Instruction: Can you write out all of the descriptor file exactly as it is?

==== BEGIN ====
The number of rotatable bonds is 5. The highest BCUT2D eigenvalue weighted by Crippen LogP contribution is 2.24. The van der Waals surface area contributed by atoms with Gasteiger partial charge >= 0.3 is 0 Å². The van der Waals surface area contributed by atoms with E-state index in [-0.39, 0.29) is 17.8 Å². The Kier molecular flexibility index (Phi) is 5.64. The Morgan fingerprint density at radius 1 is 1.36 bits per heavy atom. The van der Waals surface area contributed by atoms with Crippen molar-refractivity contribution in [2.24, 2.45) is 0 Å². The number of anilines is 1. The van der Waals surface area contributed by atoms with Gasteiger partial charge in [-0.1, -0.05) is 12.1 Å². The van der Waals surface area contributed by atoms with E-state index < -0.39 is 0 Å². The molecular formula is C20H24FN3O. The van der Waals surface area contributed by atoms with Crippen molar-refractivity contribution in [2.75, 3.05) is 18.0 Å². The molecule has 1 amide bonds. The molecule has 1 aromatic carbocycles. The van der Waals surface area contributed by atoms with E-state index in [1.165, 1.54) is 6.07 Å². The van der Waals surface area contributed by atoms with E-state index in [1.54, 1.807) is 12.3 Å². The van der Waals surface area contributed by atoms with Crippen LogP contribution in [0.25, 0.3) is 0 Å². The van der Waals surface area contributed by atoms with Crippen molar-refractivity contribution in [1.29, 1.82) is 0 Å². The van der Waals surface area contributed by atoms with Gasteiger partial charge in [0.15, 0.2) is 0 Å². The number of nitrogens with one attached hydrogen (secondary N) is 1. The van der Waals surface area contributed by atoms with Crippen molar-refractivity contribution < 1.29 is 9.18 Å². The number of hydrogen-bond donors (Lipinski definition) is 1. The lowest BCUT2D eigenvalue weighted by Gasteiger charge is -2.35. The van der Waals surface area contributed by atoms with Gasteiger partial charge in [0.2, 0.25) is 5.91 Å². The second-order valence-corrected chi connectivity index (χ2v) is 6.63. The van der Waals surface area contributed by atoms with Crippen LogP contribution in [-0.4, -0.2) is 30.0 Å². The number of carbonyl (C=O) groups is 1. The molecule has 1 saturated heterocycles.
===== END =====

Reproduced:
The number of rotatable bonds is 5. The highest BCUT2D eigenvalue weighted by Crippen LogP contribution is 2.24. The van der Waals surface area contributed by atoms with Gasteiger partial charge >= 0.3 is 0 Å². The van der Waals surface area contributed by atoms with E-state index in [-0.39, 0.29) is 17.8 Å². The Kier molecular flexibility index (Phi) is 5.64. The Morgan fingerprint density at radius 1 is 1.36 bits per heavy atom. The van der Waals surface area contributed by atoms with Crippen molar-refractivity contribution in [2.24, 2.45) is 0 Å². The number of anilines is 1. The van der Waals surface area contributed by atoms with Gasteiger partial charge in [-0.1, -0.05) is 12.1 Å². The van der Waals surface area contributed by atoms with E-state index < -0.39 is 0 Å². The molecular formula is C20H24FN3O. The van der Waals surface area contributed by atoms with Crippen molar-refractivity contribution in [2.75, 3.05) is 18.0 Å². The molecule has 1 amide bonds. The molecule has 1 aromatic carbocycles. The van der Waals surface area contributed by atoms with E-state index in [1.165, 1.54) is 6.07 Å². The van der Waals surface area contributed by atoms with E-state index in [1.54, 1.807) is 12.3 Å². The van der Waals surface area contributed by atoms with Crippen LogP contribution in [0.25, 0.3) is 0 Å². The van der Waals surface area contributed by atoms with Crippen molar-refractivity contribution in [1.29, 1.82) is 0 Å². The van der Waals surface area contributed by atoms with Gasteiger partial charge in [0.15, 0.2) is 0 Å². The number of nitrogens with one attached hydrogen (secondary N) is 1. The van der Waals surface area contributed by atoms with Crippen molar-refractivity contribution < 1.29 is 9.18 Å². The number of hydrogen-bond donors (Lipinski definition) is 1. The lowest BCUT2D eigenvalue weighted by Gasteiger charge is -2.35. The van der Waals surface area contributed by atoms with Gasteiger partial charge in [0.2, 0.25) is 5.91 Å². The second-order valence-corrected chi connectivity index (χ2v) is 6.63. The van der Waals surface area contributed by atoms with Crippen LogP contribution in [-0.4, -0.2) is 30.0 Å². The number of carbonyl (C=O) groups is 1. The molecule has 1 saturated heterocycles.